In a highly important decision, the Tel Aviv District Court annulled this week a forum selection clause in a clickwrap contract, holding the user was not sufficiently aware of the choice of foreign forum nor of the fact he was contracting with a foreign company; and has not clearly consented to such choice.
In Civ. (Tel Aviv) 1963-05-11 Malka v. Ava Financial, defendants moved for summary judgment against the plaintiff, user of their foreign exchange trading platform, on the basis of an English forum selection clause in a clickwrap contract. Plaintiff sued defendants for conflicts of interest and multiple violations of Israel’s financial trading regulations. Defendants, most of whom are Israeli residents, argued that the plaintiff entered into a contract with a British Virgin Islands company choosing English law and venue for any future litigation.
Plaintiff argued that the forum selection clause was “hidden” in an online contract whose terms he never read. In addition, he argued that such choice constitutes an “unfair term” in a contract of adhesion under the Standard Form Contract Act, 1982. Israeli Courts have broad powers to uphold, strike out, or amend unfair clauses in standard contracts (“blue pencil rule”). The Standard Form Contract Act enumerates a list of contractual provisions which are presumptively unfair, including unreasonable or unilateral forum selection (but not choice of law).
The court rejected the defendants’ reliance on the forum selection clause, effectively establishing Israeli jurisdiction over the case. An important factual holding of the court is that plaintiff did not personally set up his online account on the defendants’ platform, but rather had it set up by an agent of the defendants. Consequently, plaintiff’s assertion of lack of knowledge of or consent to the forum selection clause held sway.
Regardless of the fact-specific holding, certain statements of the court are extremely important for non-Israeli companies entering into clickwrap or browsewrap agreements with Israeli customers. The court (Judge Ruth Ronen) stated that while "non est factum" arguments with respect to signed agreements must be interpreted restrictively, a party relying on a contract must produce a signed document evidencing the counterparty’s agreement. In an online setting, a party’s intent to enter into a contract can be established by showing that such party was informed of (i.e., read) the terms of the agreement and actively expressed his consent to be bound by them.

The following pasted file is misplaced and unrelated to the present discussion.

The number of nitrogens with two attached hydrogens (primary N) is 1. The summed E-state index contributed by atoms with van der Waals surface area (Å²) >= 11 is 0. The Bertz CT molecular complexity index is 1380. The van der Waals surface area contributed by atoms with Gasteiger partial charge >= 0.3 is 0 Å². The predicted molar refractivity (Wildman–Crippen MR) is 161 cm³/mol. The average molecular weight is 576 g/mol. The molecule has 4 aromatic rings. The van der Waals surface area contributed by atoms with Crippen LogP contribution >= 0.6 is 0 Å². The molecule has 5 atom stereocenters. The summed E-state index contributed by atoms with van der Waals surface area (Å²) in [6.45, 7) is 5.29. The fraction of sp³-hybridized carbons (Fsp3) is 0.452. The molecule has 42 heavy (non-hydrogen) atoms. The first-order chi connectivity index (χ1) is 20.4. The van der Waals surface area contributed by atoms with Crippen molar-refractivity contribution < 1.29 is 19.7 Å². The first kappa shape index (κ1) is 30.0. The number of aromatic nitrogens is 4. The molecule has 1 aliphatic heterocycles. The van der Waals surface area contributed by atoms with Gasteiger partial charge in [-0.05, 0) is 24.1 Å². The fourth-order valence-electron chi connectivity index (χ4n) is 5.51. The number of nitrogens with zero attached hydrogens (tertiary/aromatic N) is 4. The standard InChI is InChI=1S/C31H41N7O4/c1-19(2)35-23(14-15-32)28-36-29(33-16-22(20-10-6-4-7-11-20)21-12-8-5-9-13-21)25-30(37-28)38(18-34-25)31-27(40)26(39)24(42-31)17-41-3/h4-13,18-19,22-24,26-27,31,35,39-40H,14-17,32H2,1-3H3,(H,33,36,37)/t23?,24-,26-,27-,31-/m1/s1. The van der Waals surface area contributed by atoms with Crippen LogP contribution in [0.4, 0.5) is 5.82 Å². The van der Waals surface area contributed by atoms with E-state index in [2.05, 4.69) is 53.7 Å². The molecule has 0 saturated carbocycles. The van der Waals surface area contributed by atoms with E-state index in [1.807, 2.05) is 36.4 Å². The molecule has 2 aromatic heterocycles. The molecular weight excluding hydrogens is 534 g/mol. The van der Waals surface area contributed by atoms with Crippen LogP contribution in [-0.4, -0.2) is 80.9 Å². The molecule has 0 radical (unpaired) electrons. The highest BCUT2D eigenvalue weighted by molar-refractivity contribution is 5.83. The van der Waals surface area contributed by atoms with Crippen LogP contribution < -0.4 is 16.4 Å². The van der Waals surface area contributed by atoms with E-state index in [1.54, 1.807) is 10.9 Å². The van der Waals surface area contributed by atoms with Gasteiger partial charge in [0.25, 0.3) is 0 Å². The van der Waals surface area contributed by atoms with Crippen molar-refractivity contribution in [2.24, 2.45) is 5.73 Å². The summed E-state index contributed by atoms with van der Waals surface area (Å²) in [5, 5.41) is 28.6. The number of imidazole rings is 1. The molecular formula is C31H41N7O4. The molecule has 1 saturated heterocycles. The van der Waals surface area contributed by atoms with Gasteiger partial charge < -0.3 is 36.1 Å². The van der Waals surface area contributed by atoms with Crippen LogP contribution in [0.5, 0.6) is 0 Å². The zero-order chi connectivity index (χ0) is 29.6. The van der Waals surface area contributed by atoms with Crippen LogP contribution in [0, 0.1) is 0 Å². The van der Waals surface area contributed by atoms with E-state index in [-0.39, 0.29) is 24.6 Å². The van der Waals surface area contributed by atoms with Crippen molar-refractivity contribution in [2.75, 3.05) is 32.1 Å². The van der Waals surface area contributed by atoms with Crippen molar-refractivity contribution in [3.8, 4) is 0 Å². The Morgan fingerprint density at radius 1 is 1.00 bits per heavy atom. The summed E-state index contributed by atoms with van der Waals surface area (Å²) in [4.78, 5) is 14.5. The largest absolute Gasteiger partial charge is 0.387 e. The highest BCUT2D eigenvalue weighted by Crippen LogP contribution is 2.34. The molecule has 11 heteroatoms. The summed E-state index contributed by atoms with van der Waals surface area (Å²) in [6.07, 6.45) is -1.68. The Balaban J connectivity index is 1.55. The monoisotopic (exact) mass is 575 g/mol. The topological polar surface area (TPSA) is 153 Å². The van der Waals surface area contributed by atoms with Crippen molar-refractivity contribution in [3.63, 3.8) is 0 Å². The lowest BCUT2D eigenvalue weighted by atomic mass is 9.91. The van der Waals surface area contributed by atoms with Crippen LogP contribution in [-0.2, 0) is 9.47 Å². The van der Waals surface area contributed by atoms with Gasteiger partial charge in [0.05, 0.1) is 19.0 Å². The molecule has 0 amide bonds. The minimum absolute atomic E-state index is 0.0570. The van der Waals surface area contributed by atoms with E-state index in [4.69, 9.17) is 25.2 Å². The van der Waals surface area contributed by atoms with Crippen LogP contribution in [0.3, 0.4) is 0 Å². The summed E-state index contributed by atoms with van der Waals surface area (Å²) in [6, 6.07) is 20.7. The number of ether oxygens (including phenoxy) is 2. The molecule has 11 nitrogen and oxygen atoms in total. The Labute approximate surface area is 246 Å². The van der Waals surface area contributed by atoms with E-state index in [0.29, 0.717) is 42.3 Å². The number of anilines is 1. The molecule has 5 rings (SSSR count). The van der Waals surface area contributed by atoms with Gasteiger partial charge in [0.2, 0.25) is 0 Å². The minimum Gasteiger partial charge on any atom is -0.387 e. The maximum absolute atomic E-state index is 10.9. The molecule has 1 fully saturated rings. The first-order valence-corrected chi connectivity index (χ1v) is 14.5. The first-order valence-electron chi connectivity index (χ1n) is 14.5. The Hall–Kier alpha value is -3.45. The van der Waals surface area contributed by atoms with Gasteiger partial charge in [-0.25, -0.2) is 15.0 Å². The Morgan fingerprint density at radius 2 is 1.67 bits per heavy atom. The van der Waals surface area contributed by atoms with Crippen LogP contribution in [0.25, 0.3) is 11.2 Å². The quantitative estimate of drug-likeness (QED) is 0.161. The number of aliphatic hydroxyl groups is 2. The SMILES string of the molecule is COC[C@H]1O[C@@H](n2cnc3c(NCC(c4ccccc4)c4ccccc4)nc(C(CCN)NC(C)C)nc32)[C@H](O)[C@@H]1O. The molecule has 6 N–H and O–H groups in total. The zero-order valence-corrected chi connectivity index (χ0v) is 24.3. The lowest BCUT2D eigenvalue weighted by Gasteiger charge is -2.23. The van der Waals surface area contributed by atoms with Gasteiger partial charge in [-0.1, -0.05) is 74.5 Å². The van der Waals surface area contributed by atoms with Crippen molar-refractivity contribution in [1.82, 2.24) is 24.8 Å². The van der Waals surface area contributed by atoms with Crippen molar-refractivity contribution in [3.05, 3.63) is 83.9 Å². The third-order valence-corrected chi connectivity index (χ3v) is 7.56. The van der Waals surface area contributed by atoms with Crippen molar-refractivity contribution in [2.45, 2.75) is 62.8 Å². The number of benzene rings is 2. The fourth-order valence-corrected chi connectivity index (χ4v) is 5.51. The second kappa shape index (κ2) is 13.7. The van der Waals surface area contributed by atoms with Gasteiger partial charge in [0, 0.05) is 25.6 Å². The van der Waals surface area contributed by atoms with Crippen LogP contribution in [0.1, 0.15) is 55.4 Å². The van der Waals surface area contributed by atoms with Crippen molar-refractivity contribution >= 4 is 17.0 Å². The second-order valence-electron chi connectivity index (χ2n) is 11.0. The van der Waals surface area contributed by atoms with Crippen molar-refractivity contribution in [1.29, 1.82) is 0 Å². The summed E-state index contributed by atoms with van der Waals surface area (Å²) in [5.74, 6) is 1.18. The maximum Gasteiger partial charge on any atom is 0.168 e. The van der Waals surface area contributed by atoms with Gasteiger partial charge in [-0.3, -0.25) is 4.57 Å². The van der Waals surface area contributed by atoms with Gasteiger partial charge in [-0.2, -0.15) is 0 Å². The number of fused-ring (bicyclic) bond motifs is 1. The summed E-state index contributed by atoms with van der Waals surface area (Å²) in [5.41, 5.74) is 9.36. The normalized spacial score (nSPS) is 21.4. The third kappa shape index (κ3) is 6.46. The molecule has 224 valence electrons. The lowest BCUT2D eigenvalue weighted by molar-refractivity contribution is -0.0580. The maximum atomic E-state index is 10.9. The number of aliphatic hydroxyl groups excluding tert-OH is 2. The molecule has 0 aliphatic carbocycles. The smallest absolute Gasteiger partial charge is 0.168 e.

The court held that clickwrap agreements better evidence a consumer’s consent than browsewrap agreements. If clicking on a link is required to view the terms of the contract, such link must be featured prominently for consumers to see. (The court even states that in the online environment, viewing additional linked documents is easier than in the offline world).
The court held that a foreign forum selection clause is acceptable only where one of the parties to the agreement is non-Israeli (i.e., a contract between strictly Israeli parties should not point to a foreign forum). In this case, the court held (based on its factual holding above), that the plaintiff was not informed of and did not intend to agree to selection of a foreign forum. The court added that had the plaintiff agreed to such selection, defendants would still need to cross the hurdle of the Standard Contract Act; yet given the English choice of law clause, they would have been able to try to prove that under English law, a mechanism similar to Israel’s Standard Contract Act did not exist. Reading between the lines, it is evident that the court is readier to heed a foreign choice of law clause (the court assumes it would be enforceable in the present case) than a foreign forum selection provision.
This is an interesting case – another in a long line of jurisprudence, in Israel and abroad, discussing the enforceability of clickwrap contracts generally, and foreign choice of law and forum selection clauses in particular.